_d4d6970This winter, Benoît Tréluyer has been enjoying the spills and thrills of ice driving with the Belgian Audi Club Team W Racing Team. It has been a new and refreshing endeavour for the triple Le Mans 24 Hours winner, who didn’t expect to have so much fun and show competitive pace this early.

After three rounds in the 2016/17 Andros Trophy, Benoît feels very much at home in the Max Mamers-organised series.

“I’m having a great time this winter at WRT with my team-mates Oliver Panis, Nathanaël Berthon, and Bérénice Demoustier,” the Frenchman said. “We’re always having a laugh and the atmosphere within the squad is fantastic. I already enjoyed working with WRT in the past and it’s really nice to see the guys again.

“Max Mamers and his team of experts undeniably know how to run a tight ship in a fun and vibrant way. It can be testy sometimes on track, but it’s only because everybody around the Trophy is so passionate and willing to win. In the end though, we’re all racing for fun and I quite like the spirit!”

Benoît has also been enticed by the technical and driving challenges, which are quite different from what he has been used to in endurance racing. The Alençon-born ace needed a few lessons in order to get to grips with the intricacies of driving on ice.

“Luckily, I could rely on a great coach in Olivier,” Benoît added. “Of course, I already knew the Trophy, having driven at in the Electric category over the past few years. But I did not think I’d be up to speed so quickly. It’s quite unique but very fun.

“As an LMP1 driver, I am used to having so many settings, knobs, and dials everywhere. Here, you have the steering wheel, three pedals, the gear lever and off you go! It’s quite refreshing to go back to the roots.

“It simply never stops and after eight laps in the Finale, there is a lot of condensation inside the car. In LMP1, it’s all about driving the same lap over and over again, like a metronome. It’s high-precision work and any mistake can have dire consequences.

“It is not like that in Andros, so you are much more relaxed in the car. For guys like me it’s a welcomed break; a cool reminder of how different driving can be and why you wanted to become a professional racer in the first place.”

The 2012 FIA WEC champion still had to work hard in order to taste this sheer driving pleasure again, as ice racing requires some basic technique at the wheel.

“I went there totally unprepared,” Benoît admitted. “I must say that, after completing my first three practice laps on the opening round at Val Thorens, I wondered whether I had set the bar too high and should lower my ambitions. I was some way off the pace and that was not even the most worrisome thing…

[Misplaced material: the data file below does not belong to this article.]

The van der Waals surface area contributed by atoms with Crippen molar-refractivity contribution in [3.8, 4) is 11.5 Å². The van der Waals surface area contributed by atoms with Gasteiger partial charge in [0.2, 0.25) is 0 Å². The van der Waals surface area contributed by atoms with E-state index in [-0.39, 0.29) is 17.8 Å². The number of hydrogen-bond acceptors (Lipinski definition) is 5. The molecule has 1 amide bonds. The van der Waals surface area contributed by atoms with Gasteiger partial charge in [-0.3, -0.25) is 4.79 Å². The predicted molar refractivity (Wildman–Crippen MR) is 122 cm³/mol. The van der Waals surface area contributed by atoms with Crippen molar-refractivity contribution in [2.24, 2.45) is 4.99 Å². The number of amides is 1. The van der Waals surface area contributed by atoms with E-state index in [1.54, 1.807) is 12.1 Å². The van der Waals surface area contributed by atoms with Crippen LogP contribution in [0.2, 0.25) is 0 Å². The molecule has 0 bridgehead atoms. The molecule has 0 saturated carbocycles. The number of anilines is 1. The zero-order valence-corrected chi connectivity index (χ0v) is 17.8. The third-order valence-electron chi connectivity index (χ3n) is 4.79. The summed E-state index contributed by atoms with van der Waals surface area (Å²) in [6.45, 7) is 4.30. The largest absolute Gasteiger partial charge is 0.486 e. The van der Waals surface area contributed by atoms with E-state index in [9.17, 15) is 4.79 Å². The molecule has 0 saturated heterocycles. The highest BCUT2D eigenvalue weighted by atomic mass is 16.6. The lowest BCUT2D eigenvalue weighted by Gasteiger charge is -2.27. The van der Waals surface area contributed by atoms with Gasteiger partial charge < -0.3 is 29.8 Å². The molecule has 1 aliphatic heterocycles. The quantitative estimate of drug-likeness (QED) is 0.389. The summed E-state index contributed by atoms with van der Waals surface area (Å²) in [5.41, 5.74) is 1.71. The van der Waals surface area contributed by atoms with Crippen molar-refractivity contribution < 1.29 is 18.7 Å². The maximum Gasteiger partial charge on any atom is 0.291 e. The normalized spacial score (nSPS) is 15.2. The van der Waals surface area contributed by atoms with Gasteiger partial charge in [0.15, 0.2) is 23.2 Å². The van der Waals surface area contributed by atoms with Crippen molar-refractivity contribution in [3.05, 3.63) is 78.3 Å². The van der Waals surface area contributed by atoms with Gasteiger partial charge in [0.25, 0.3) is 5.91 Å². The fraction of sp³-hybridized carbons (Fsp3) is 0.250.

“With rear-wheel-drive cars, you have to ‘throw’ the vehicle into the corner, basically approaching it in reverse, and engage third gear before you even hit the apex… That’s a far cry from what I have always been doing. I could not see any similarities, except for that it had four wheels and something to steer them with.

“So I did my three laps, then another two before entering the qualifying session. It’s pretty crazy but now I am learning on every single lap. Olivier and the entire WRT crew help me a lot. Nathanaël is also making his debut in the main categories after racing in the Electric class so we’re pushing and emulating each other. And when you’re having fun, it all clicks faster.”

The following week in Andorra, for what was only his second appearance, Tréluyer showed he was already up to speed by claiming the Super Pole.

“I came down to Earth shortly after though, when I tried an optimistic move on the outside of Jean-Philippe Dayraut,” Benoît continued. “The Trophy veterans did not wait long before making it clear that I still had a few tricks to learn…”

With qualifying heats accounting for more points than the Finale, Benoît still managed to clinch his maiden Andros podium with second in Andorra.

“I am learning every weekend. Unfortunately, some drivers like Gérald Fontanel and Nyls Stievenart paid the price for my rookie mistakes when I leaned on them for my first two overtaking moves. I hope they’ll forgive me! It’s part of the learning process and there is no shortcut. Now I understand how to get past cleanly.”

For the third round in Alpe d’Huez, Benoît could not take part in the first day since he did not want to miss Audi Sport’s emotional end-of-season farewell ceremonies.

“I arrived on Saturday morning and completed my first qualifying run without any practice. I still managed to clock the fourth fastest time in the first heat, and the third quickest in the second one.”

Tréluyer could not take part in the race though, after his team-mate Berthon, who competes in the Elite category while Benoît is in the Elite Pro class, damaged the Audi A1 quattro they are sharing this winter.

“It’s no big deal,” said the Frenchman, who is keen to bounce back during this weekend’s fourth round at Isola 2000. “Once again, I’ll have to learn the track layout but the good thing in Andros is that you can always challenge at the front even when you’re new to a venue. Of course, you need to work hard but the pleasure at the wheel makes you progress rapidly.”

As the New Year dawns, Benoît is keen to share his pleasure with friends and fans alike.

“2016 was not the easiest of years so it’s really nice to kick start 2017 in good spirits and with some fun. I would like to send my best wishes of happiness, luck, and good health to those who have been following my progress all along, as well as the entire Audi Sport staff. Some will stay; others will unfortunately have to go. I wish everyone the best and send them all my love, as well as a big kiss to you all!”

See you this weekend for more Andros Trophy fun!